My visit to the Regional Passport Office - behind Hotel Hyatt Regency - on Friday was an eye-opener.
Journalists often use their contacts in the government to get their work done at the passport office. I too have done it in the past. This time I sought a fresh passport online, courtesy Tatkal Seva. I was asked to be at the office at 12 noon.
The government has (rightly) outsourced the bulk of passport related work to a private agency. They are the ones I first dealt with. They were efficient, courteous and helpful, answering questions to our satisfaction.
After my passport application and supporting documents were verified at the front counter, I was told to be seated - like numerous others - before being sent to A Wing (also with the private agency) where a pleasant young man did all the scrutiny besides photographing me and taking my fingerprints.
The work over in 10-15 minutes, he assured me that my passport would be delivered at my residence in three to four working days. He asked me to go to B and C Wings that I learnt later are with the Ministry of External Affairs (MEA).
The difference in demeanor between what I had encountered thus far and this section was so stark that I first took these officers to be from the security agencies.
There were two desks each in B Wing (B1, B2) and C Wing (C1, C2), each manned by an officer. C2 had two: a young man and an elderly man. An Assistant Passport Officer (APO) was also chipping in.
The waiting area here had 40 chairs but it held around 60 men, women and children. Courtesy an automated numbering system, I was called to B2 where the officer scrutinized my documents. I was told to wait to be summoned by C Wing.
Lo and behold, sharp at 1.30 p.m., all the officers in B and C wings trooped out for a 45-minute lunch. (Do people eat for 45 minutes?) The APO followed after a while. In effect, the MEA section at the passport office was now shut although the private agency - where lunch is for 15 minutes and by rotation - didn't stop working.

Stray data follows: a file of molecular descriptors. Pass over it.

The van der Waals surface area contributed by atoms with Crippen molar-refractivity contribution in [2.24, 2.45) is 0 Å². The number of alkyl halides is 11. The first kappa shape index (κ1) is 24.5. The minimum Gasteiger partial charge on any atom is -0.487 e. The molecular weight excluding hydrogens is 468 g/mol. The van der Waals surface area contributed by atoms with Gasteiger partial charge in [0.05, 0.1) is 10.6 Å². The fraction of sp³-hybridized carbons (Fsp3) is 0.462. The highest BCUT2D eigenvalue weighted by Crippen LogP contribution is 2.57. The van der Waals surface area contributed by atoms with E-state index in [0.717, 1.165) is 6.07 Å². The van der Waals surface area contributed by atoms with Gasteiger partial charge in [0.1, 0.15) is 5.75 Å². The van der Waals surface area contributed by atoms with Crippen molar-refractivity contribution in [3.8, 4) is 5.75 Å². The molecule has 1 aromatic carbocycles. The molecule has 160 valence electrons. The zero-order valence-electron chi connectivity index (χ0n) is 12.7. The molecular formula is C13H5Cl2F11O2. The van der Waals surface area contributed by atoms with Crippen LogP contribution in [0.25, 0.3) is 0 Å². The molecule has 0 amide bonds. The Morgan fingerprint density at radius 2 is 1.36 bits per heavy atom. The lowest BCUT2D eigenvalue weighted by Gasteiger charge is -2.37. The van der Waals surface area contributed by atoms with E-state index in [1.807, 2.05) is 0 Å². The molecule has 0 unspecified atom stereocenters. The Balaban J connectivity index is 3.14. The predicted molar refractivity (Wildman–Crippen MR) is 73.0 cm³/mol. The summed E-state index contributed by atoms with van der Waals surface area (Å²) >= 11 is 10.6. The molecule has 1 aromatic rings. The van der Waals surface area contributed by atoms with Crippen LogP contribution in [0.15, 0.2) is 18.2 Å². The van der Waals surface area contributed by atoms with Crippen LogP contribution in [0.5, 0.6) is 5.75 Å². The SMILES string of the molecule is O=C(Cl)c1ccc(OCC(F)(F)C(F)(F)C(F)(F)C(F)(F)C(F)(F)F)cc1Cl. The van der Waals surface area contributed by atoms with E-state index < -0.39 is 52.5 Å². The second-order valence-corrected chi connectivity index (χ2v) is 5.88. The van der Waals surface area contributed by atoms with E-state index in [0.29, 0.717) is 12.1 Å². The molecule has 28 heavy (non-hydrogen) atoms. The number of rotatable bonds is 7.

This meant more and more passport applicants kept pouring into the MEA section that was now crippled.
Two of the officers returned to their seats at 2.15 p.m. One officer strolled in eight minutes later, another close to 2.30 p.m.. By now disgruntled people were murmuring that nothing will ever change in the government, Modi or no Modi. The regulars said this was "a normal affair" at the passport office.
Just after 3 p.m. I was summoned to C2 (with two officers) where the final scrutiny ended in some five minutes. (Why should there be two sets of scrutiny by MEA?) As I had done everywhere, I asked where I had to go next.
The young man replied something to the effect "Exit Window". Since I didn't understand what it meant, I repeated my question. Before he could answer, the elderly officer had the audacity to tell him in Hindi: "Jawab dene ki zaroorat nahin hain." (There is no need to answer.) He then looked at me and circled something with a pen on a paper that I had submitted earlier.
When I said I didn't understand what was being conveyed to me, this officer turned to an employee of the private agency and said all forms should be printed in Hindi also since "people don't understand what is printed".
I was shocked by his conduct. All he had to tell me (which I learnt from others) was that I must proceed to a window nearby to get an acknowledgement slip and head home. I shudder to think that the officers I saw in the passport section could one day be posted in some Indian diplomatic mission.
Discourtesy breeds when there is no supervision, when there is no fear of disciplinary action. It is time for Sushma Swaraj to pay a surprise visit to the Delhi passport office - and crack the whip.
I offer some suggestions. MEA officers must be identified by name and designation. There should be an email ID to report lethargy and discourtesy. Why should MEA officers dealing with the public have lunch for 45 long minutes? Do they take so much time to eat at home? This must be curtailed. B and C Wing officers must lunch by rotation. Dissenting employees must be sacked.
Finally, like the private agency, the MEA should seek comments about its officers from passport applicants. The comments - positive and negative - should go into their confidential records. If the passport office is supposed to be the MEA's public face, let's strive for a pleasant face.